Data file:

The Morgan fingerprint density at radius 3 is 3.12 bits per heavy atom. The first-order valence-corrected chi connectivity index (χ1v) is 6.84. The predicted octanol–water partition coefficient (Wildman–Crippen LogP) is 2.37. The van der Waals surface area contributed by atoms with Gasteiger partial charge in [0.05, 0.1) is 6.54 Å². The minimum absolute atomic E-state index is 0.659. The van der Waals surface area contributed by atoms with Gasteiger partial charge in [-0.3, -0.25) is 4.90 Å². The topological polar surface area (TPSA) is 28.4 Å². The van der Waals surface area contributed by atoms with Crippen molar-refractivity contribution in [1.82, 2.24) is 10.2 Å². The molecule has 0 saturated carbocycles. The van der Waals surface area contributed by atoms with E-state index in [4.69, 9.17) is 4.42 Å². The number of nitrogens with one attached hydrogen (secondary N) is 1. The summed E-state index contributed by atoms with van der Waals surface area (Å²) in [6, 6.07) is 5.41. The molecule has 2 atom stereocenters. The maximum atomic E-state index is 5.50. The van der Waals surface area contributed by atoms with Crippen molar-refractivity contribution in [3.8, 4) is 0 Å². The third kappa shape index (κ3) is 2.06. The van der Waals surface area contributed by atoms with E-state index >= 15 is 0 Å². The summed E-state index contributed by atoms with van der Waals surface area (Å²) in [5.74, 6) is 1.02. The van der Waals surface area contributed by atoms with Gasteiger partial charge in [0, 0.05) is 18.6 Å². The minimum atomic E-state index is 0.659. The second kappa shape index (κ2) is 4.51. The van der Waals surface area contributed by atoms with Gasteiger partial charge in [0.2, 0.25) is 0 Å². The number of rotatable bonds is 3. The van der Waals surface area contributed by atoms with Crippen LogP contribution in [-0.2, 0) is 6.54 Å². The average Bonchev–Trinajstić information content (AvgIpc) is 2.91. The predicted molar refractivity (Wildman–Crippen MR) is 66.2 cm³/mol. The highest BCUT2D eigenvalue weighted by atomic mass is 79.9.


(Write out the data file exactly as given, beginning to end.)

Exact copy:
The Morgan fingerprint density at radius 3 is 3.12 bits per heavy atom. The first-order valence-corrected chi connectivity index (χ1v) is 6.84. The predicted octanol–water partition coefficient (Wildman–Crippen LogP) is 2.37. The van der Waals surface area contributed by atoms with Gasteiger partial charge in [0.05, 0.1) is 6.54 Å². The minimum absolute atomic E-state index is 0.659. The van der Waals surface area contributed by atoms with Gasteiger partial charge in [-0.3, -0.25) is 4.90 Å². The topological polar surface area (TPSA) is 28.4 Å². The van der Waals surface area contributed by atoms with Crippen molar-refractivity contribution in [1.82, 2.24) is 10.2 Å². The molecule has 0 saturated carbocycles. The van der Waals surface area contributed by atoms with E-state index in [4.69, 9.17) is 4.42 Å². The number of nitrogens with one attached hydrogen (secondary N) is 1. The summed E-state index contributed by atoms with van der Waals surface area (Å²) in [6, 6.07) is 5.41. The molecule has 2 atom stereocenters. The maximum atomic E-state index is 5.50. The van der Waals surface area contributed by atoms with Crippen molar-refractivity contribution in [3.8, 4) is 0 Å². The third kappa shape index (κ3) is 2.06. The van der Waals surface area contributed by atoms with E-state index >= 15 is 0 Å². The summed E-state index contributed by atoms with van der Waals surface area (Å²) in [5.74, 6) is 1.02. The van der Waals surface area contributed by atoms with Gasteiger partial charge in [0, 0.05) is 18.6 Å². The minimum atomic E-state index is 0.659. The second kappa shape index (κ2) is 4.51. The van der Waals surface area contributed by atoms with Gasteiger partial charge in [0.2, 0.25) is 0 Å². The number of rotatable bonds is 3. The van der Waals surface area contributed by atoms with Crippen LogP contribution in [-0.2, 0) is 6.54 Å². The average Bonchev–Trinajstić information content (AvgIpc) is 2.91. The predicted molar refractivity (Wildman–Crippen MR) is 66.2 cm³/mol. The highest BCUT2D eigenvalue weighted by atomic mass is 79.9.